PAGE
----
Microsoft is struggling to offer adequate protection for a serious IE flaw that affects earlier browser versions
Websites have been spotted exploiting an unpatched vulnerability in Internet Explorer (IE), used in attacks from the same highly-sophisticated group that hit Google in the famous Aurora attacks of 2009/10.
The zero-day vulnerability caused panic at the start of this month, leading Microsoft to rush out a ‘Fix It’ solution while it worked on issuing a proper patch. Unfortunately, at the end of last week, researchers from vulnerability expert Exodus Intelligence said they had easily broken the workaround for Internet Explorer.
Researchers found the vulnerability was being used in watering hole attacks, where hackers infect websites commonly frequented by their intended victims to serve up spying malware via their Internet Explorer browsers. Only versions 6 to 8 of IE are said to be affected.
This was flagged up by Jaime Blasco, head of labs at AlienVault, and his team two weeks ago when they found a watering hole campaign targeting the Council on Foreign Relations (CFR) portal in the US. They promptly sent the information to Microsoft Security Response Centre (MSRC) which issued a Security Advisory warning users of Internet Explorer 6,7 and 8 that they could be vulnerable to remote execution hacks. Later the “fix” was issued which Exodus attacked.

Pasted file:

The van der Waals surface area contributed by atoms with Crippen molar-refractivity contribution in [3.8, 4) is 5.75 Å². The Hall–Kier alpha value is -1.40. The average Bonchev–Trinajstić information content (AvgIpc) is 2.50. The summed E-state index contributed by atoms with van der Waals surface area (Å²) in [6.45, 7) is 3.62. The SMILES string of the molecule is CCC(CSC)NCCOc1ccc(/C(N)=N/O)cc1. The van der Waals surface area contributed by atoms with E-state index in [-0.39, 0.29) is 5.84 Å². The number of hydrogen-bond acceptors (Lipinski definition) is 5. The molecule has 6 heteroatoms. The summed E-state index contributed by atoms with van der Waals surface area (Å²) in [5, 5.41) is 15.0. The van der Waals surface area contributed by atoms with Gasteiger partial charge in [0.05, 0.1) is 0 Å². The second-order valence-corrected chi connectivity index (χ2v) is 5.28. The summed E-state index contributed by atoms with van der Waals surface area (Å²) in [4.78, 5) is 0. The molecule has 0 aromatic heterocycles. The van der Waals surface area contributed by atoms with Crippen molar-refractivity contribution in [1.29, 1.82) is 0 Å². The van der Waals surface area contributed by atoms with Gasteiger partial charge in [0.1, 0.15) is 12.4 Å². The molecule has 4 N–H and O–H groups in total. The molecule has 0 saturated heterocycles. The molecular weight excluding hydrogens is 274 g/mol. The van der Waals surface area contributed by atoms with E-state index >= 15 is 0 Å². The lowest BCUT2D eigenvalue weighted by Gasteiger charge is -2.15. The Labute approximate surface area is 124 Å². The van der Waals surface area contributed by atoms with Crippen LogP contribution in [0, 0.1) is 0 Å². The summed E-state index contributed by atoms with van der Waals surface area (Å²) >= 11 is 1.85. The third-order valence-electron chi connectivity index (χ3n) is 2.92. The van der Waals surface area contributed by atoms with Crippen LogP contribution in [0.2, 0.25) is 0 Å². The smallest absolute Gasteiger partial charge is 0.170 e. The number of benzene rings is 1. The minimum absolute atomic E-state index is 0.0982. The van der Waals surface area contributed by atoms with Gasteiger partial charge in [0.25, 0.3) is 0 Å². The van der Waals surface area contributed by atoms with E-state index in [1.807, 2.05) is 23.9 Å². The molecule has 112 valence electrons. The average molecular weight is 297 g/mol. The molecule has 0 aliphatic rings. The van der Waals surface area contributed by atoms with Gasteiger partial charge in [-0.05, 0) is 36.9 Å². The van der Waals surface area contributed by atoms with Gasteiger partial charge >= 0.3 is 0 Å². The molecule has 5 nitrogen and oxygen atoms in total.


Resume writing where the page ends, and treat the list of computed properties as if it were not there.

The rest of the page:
Malware researchers at Sophos have now discovered more sites serving up exploits taking advantage of the remote code execution flaw. One was a website for the Uyghur people of East Turkestan, who are campaigning for independence from China. The other was an Iranian oil company, based in Tehran, but Sophos would not give a name because the site was still carrying the infection.
UPDATE: Dustin Childs, group manager for Microsoft Trustworthy Computing, sent the following statement to TechWeekEurope: “We’ve reviewed the information from Exodus and are working on an update, which we will make available to all customers on IE6-8 as soon as it is ready for distribution. In the meantime, the current Fix It, mitigations and workarounds available in Security Advisory 2794220 fully protect against all known active attacks. We also continue to encourage customers to upgrade their browsers to IE9-10, which are not affected by this issue.”
This article appeared on TechWeekEurope. Click here for the full story.